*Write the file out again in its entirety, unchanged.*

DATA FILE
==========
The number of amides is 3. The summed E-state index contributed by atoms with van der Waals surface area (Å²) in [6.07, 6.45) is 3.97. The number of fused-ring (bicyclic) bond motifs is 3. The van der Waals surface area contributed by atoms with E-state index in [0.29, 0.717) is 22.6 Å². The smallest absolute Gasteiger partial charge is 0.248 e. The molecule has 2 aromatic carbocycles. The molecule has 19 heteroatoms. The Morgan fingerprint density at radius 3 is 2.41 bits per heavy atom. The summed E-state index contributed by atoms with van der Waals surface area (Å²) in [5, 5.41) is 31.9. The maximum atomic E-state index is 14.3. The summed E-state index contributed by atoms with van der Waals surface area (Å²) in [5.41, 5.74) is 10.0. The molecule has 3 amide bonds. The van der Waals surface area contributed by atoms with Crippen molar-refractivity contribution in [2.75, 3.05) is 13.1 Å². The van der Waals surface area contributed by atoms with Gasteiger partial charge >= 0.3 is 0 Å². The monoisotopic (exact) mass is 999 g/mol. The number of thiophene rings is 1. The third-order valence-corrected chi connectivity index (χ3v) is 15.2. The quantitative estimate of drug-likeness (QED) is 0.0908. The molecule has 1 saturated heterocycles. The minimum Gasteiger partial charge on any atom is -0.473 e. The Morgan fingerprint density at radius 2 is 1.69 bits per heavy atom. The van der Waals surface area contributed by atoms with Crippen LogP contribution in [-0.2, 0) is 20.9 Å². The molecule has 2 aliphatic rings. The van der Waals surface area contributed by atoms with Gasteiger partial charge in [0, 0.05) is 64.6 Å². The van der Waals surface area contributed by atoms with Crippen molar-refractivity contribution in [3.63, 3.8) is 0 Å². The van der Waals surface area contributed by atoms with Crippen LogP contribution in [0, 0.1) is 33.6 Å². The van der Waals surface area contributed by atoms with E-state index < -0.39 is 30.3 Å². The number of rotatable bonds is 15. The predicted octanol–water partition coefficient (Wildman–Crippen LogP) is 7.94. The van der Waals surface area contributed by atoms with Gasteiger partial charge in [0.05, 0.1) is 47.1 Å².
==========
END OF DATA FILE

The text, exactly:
The number of amides is 3. The summed E-state index contributed by atoms with van der Waals surface area (Å²) in [6.07, 6.45) is 3.97. The number of fused-ring (bicyclic) bond motifs is 3. The van der Waals surface area contributed by atoms with E-state index in [0.29, 0.717) is 22.6 Å². The smallest absolute Gasteiger partial charge is 0.248 e. The molecule has 2 aromatic carbocycles. The molecule has 19 heteroatoms. The Morgan fingerprint density at radius 3 is 2.41 bits per heavy atom. The summed E-state index contributed by atoms with van der Waals surface area (Å²) in [5, 5.41) is 31.9. The maximum atomic E-state index is 14.3. The summed E-state index contributed by atoms with van der Waals surface area (Å²) in [5.41, 5.74) is 10.0. The molecule has 3 amide bonds. The van der Waals surface area contributed by atoms with Crippen molar-refractivity contribution in [2.75, 3.05) is 13.1 Å². The van der Waals surface area contributed by atoms with Gasteiger partial charge >= 0.3 is 0 Å². The monoisotopic (exact) mass is 999 g/mol. The number of thiophene rings is 1. The third-order valence-corrected chi connectivity index (χ3v) is 15.2. The quantitative estimate of drug-likeness (QED) is 0.0908. The molecule has 1 saturated heterocycles. The minimum Gasteiger partial charge on any atom is -0.473 e. The Morgan fingerprint density at radius 2 is 1.69 bits per heavy atom. The van der Waals surface area contributed by atoms with Crippen LogP contribution in [-0.2, 0) is 20.9 Å². The molecule has 2 aliphatic rings. The van der Waals surface area contributed by atoms with Gasteiger partial charge in [0, 0.05) is 64.6 Å². The van der Waals surface area contributed by atoms with Crippen molar-refractivity contribution in [3.63, 3.8) is 0 Å². The van der Waals surface area contributed by atoms with Crippen LogP contribution in [0, 0.1) is 33.6 Å². The van der Waals surface area contributed by atoms with E-state index < -0.39 is 30.3 Å². The number of rotatable bonds is 15. The predicted octanol–water partition coefficient (Wildman–Crippen LogP) is 7.94. The van der Waals surface area contributed by atoms with Gasteiger partial charge in [0.05, 0.1) is 47.1 Å².